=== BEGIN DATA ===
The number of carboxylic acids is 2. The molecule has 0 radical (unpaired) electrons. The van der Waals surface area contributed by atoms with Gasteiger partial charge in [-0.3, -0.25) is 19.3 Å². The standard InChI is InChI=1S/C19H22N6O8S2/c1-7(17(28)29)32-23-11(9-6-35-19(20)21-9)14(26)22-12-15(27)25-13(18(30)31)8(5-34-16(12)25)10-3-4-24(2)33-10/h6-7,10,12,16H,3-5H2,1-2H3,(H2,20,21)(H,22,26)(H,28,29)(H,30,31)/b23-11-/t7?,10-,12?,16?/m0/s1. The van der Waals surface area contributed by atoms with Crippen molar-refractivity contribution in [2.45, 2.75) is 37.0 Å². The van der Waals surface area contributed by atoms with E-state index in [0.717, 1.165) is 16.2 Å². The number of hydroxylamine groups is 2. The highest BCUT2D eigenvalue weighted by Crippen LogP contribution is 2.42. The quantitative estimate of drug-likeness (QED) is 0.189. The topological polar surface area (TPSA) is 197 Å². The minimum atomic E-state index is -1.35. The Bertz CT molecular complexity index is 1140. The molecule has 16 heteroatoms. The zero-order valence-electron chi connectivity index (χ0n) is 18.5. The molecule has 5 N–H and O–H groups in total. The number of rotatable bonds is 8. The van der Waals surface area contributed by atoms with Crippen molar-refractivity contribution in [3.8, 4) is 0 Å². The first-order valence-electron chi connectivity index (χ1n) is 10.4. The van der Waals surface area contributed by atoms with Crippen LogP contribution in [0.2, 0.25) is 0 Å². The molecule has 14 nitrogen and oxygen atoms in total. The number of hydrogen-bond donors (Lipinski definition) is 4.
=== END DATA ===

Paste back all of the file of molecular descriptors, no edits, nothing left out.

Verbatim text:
The number of carboxylic acids is 2. The molecule has 0 radical (unpaired) electrons. The van der Waals surface area contributed by atoms with Gasteiger partial charge in [-0.3, -0.25) is 19.3 Å². The standard InChI is InChI=1S/C19H22N6O8S2/c1-7(17(28)29)32-23-11(9-6-35-19(20)21-9)14(26)22-12-15(27)25-13(18(30)31)8(5-34-16(12)25)10-3-4-24(2)33-10/h6-7,10,12,16H,3-5H2,1-2H3,(H2,20,21)(H,22,26)(H,28,29)(H,30,31)/b23-11-/t7?,10-,12?,16?/m0/s1. The van der Waals surface area contributed by atoms with Crippen molar-refractivity contribution in [2.45, 2.75) is 37.0 Å². The van der Waals surface area contributed by atoms with E-state index in [0.717, 1.165) is 16.2 Å². The number of hydroxylamine groups is 2. The highest BCUT2D eigenvalue weighted by Crippen LogP contribution is 2.42. The quantitative estimate of drug-likeness (QED) is 0.189. The topological polar surface area (TPSA) is 197 Å². The minimum atomic E-state index is -1.35. The Bertz CT molecular complexity index is 1140. The molecule has 16 heteroatoms. The zero-order valence-electron chi connectivity index (χ0n) is 18.5. The molecule has 5 N–H and O–H groups in total. The number of rotatable bonds is 8. The van der Waals surface area contributed by atoms with Crippen molar-refractivity contribution in [3.8, 4) is 0 Å². The first-order valence-electron chi connectivity index (χ1n) is 10.4. The van der Waals surface area contributed by atoms with Crippen LogP contribution in [0.2, 0.25) is 0 Å². The molecule has 14 nitrogen and oxygen atoms in total. The number of hydrogen-bond donors (Lipinski definition) is 4.